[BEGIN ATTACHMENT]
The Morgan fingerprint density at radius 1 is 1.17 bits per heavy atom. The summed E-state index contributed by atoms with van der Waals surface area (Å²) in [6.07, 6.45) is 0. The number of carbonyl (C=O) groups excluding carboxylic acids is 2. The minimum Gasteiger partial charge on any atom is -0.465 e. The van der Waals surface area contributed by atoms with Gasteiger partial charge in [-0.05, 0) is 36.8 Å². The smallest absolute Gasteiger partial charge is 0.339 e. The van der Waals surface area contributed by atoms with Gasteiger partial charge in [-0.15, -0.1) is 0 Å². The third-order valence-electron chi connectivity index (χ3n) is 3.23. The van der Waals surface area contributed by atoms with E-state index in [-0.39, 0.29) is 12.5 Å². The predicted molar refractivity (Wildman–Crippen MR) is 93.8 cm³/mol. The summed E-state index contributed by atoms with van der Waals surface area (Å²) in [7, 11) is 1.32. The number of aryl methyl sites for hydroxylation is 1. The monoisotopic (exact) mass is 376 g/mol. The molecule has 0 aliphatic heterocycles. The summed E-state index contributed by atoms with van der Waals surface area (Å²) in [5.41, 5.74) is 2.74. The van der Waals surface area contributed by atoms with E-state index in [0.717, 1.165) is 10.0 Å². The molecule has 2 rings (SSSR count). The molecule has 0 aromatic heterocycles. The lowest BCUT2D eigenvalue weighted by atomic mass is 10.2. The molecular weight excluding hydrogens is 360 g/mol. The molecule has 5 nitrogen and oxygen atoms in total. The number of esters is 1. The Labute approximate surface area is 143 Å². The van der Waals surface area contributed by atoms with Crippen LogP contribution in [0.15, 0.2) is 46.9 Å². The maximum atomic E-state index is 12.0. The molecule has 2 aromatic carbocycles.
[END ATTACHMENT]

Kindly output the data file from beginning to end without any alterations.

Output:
The Morgan fingerprint density at radius 1 is 1.17 bits per heavy atom. The summed E-state index contributed by atoms with van der Waals surface area (Å²) in [6.07, 6.45) is 0. The number of carbonyl (C=O) groups excluding carboxylic acids is 2. The minimum Gasteiger partial charge on any atom is -0.465 e. The van der Waals surface area contributed by atoms with Gasteiger partial charge in [-0.05, 0) is 36.8 Å². The smallest absolute Gasteiger partial charge is 0.339 e. The van der Waals surface area contributed by atoms with Gasteiger partial charge in [-0.15, -0.1) is 0 Å². The third-order valence-electron chi connectivity index (χ3n) is 3.23. The van der Waals surface area contributed by atoms with E-state index in [-0.39, 0.29) is 12.5 Å². The predicted molar refractivity (Wildman–Crippen MR) is 93.8 cm³/mol. The summed E-state index contributed by atoms with van der Waals surface area (Å²) in [7, 11) is 1.32. The number of aryl methyl sites for hydroxylation is 1. The monoisotopic (exact) mass is 376 g/mol. The molecule has 0 aliphatic heterocycles. The summed E-state index contributed by atoms with van der Waals surface area (Å²) in [5.41, 5.74) is 2.74. The van der Waals surface area contributed by atoms with E-state index in [0.717, 1.165) is 10.0 Å². The molecule has 2 rings (SSSR count). The molecule has 0 aromatic heterocycles. The lowest BCUT2D eigenvalue weighted by atomic mass is 10.2. The molecular weight excluding hydrogens is 360 g/mol. The molecule has 5 nitrogen and oxygen atoms in total. The number of esters is 1. The Labute approximate surface area is 143 Å². The van der Waals surface area contributed by atoms with Crippen LogP contribution in [0.15, 0.2) is 46.9 Å². The maximum atomic E-state index is 12.0. The molecule has 2 aromatic carbocycles.